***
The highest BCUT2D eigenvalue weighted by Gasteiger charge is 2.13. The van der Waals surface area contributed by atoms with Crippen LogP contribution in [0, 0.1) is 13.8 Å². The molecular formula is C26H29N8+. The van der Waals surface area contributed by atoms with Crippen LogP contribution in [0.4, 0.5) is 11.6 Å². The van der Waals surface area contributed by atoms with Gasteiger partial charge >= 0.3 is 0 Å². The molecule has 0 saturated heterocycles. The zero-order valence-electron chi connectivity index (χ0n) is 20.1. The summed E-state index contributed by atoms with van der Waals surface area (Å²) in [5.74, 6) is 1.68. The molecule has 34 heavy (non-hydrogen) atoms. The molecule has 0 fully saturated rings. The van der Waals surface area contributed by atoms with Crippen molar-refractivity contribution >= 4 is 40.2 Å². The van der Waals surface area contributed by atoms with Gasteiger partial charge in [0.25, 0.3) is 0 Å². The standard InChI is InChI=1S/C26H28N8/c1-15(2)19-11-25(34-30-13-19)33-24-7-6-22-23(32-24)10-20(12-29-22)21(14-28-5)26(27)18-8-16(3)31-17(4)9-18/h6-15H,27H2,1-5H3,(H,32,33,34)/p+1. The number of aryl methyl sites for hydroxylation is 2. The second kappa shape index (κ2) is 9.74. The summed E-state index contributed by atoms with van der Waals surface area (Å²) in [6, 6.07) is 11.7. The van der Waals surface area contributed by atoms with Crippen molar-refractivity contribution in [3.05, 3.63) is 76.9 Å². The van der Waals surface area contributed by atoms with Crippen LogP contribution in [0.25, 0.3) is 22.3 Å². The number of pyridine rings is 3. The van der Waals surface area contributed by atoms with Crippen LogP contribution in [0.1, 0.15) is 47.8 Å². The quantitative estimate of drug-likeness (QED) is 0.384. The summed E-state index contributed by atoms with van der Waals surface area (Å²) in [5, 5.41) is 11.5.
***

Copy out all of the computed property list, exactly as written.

The highest BCUT2D eigenvalue weighted by Gasteiger charge is 2.13. The van der Waals surface area contributed by atoms with Crippen LogP contribution in [0, 0.1) is 13.8 Å². The molecular formula is C26H29N8+. The van der Waals surface area contributed by atoms with Crippen LogP contribution in [0.4, 0.5) is 11.6 Å². The van der Waals surface area contributed by atoms with Gasteiger partial charge >= 0.3 is 0 Å². The molecule has 0 saturated heterocycles. The zero-order valence-electron chi connectivity index (χ0n) is 20.1. The summed E-state index contributed by atoms with van der Waals surface area (Å²) in [5.74, 6) is 1.68. The molecule has 34 heavy (non-hydrogen) atoms. The molecule has 0 fully saturated rings. The van der Waals surface area contributed by atoms with Crippen molar-refractivity contribution >= 4 is 40.2 Å². The van der Waals surface area contributed by atoms with Gasteiger partial charge in [0.25, 0.3) is 0 Å². The standard InChI is InChI=1S/C26H28N8/c1-15(2)19-11-25(34-30-13-19)33-24-7-6-22-23(32-24)10-20(12-29-22)21(14-28-5)26(27)18-8-16(3)31-17(4)9-18/h6-15H,27H2,1-5H3,(H,32,33,34)/p+1. The number of aryl methyl sites for hydroxylation is 2. The second kappa shape index (κ2) is 9.74. The summed E-state index contributed by atoms with van der Waals surface area (Å²) in [6, 6.07) is 11.7. The van der Waals surface area contributed by atoms with Crippen molar-refractivity contribution in [3.05, 3.63) is 76.9 Å². The van der Waals surface area contributed by atoms with Crippen LogP contribution in [0.25, 0.3) is 22.3 Å². The number of pyridine rings is 3. The van der Waals surface area contributed by atoms with Crippen LogP contribution in [0.1, 0.15) is 47.8 Å². The quantitative estimate of drug-likeness (QED) is 0.384. The summed E-state index contributed by atoms with van der Waals surface area (Å²) in [5, 5.41) is 11.5.